Increasing Accountability through Budget Transparency at the Subnational Level in Cameroon
SECONDARY SCHOOL STUDENTS
CENTRAL GOVERNMENT BUDGETS
PUBLIC FINANCIAL MANAGEMENT
PUBLIC EXPENDITURE MANAGEMENT
PUBLIC SERVICE PROVIDERS
PUBLIC EXPENDITURE MANAGEMENT REFORM
CIVIL SOCIETY ORGANIZATIONS
PURCHASING POWER PARITY
DELIVERY OF SERVICES
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AbstractImproving governance is a major development challenge for Cameroon and for many other developing countries, and making public financial management more transparent is a central part of it. While budgets are public documents, accessible to citizens in principle, in practice, budget information is difficult to come by as a result of political, administrative, capacity, and logistical constraints as well as cost barriers at all tiers of government, including the national, regional, and municipal level and at service-delivery points like schools and health centers. In two of Cameroon s 10 regions, a World Bank-supported initiative has piloted a citizen-centered approach for disseminating simplified budget information of 151 schools, 58 health centers, and 28 municipalities and the two regional administrations. Budgets were made public and awareness was raised through various activities, including public community meetings at which the budgets of institutions were read aloud, poster campaigns, art competitions, theater performances, student budget clubs, and the use of media such as community radios and Facebook. Results of the initiative include increased tax revenues for one local council, changes in the willingness of parents to contribute to the financing of schools, and greater trust between mayors and constituents.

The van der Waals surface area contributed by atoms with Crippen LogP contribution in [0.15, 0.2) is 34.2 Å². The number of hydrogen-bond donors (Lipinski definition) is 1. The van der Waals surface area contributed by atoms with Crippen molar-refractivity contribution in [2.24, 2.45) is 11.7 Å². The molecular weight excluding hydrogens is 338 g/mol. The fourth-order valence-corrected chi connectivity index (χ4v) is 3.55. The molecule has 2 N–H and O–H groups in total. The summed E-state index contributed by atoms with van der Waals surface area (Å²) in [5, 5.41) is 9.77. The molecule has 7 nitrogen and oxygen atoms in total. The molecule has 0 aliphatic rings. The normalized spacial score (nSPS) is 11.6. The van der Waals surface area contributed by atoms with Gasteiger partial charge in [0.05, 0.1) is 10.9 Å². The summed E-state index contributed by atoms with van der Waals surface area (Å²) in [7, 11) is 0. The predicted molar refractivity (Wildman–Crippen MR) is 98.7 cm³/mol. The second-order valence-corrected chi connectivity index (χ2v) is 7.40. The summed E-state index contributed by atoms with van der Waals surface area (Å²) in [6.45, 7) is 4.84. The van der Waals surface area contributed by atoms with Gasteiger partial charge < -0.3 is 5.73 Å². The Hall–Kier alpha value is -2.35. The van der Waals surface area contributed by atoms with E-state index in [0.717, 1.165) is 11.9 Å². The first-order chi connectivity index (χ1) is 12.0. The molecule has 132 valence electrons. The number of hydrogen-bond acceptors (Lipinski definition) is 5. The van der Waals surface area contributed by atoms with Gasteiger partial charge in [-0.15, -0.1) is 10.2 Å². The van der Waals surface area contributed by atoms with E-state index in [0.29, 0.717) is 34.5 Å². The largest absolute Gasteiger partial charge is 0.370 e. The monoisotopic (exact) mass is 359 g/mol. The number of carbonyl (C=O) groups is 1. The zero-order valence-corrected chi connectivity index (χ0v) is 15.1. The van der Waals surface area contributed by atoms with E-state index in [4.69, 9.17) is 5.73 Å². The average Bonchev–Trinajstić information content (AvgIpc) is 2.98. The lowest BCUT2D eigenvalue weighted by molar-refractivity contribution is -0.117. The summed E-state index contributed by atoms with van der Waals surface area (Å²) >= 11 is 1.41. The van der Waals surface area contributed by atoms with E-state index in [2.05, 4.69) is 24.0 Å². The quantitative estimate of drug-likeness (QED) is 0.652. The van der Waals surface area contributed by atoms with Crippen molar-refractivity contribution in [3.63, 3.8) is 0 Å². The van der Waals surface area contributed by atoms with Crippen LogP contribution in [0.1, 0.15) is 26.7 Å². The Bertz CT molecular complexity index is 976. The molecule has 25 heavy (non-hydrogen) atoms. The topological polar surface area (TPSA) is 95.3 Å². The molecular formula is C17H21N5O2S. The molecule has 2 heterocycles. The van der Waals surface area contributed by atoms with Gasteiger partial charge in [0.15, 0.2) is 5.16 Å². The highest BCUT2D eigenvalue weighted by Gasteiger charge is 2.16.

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Global Stock-Take of Social Accountability Initiatives for Budget Transparency and Monitoring : Key Challenges and Lessons LearnedWorld Bank (Washington, DC, 2014-01-29)Budgets are key documents that lay out a government's economic priorities in terms of policies and programs. Budget transparency refers to the extent and ease with which citizens can access information about and provide feedback on government revenues, allocations, and expenditures. Budget monitoring entails using such information to analyze, critique, and track government finances in order to provide this feedback. Budget transparency is a prerequisite for public participation and accountability, which are instrumental for a democratic and legitimate budget process. Both budget transparency and monitoring efforts also help remove institutional bottlenecks that result in delayed budget allocations, thereby jeopardizing the delivery of vital services to people. Even though they have a far-reaching impact on the lives of people, opening up budgets beyond the exclusive domain of policy makers and administrators is a relatively recent phenomenon that has gained momentum in the last two decades. The stock taking exercise illustrates the range of mechanisms involved in Budget Transparency and Monitoring (BT&M) in different contexts and demonstrates significant promise of influencing governance processes and outcomes. Finally, there is a dearth of literature on initiatives that have not achieved their goals, which would allow lessons to be drawn from these failures. There are incentives to document successes rather than failures, but there is value in documenting failures because this allows for a better understanding of the challenges and opportunities that may be useful to consider when designing future BT&M interventions.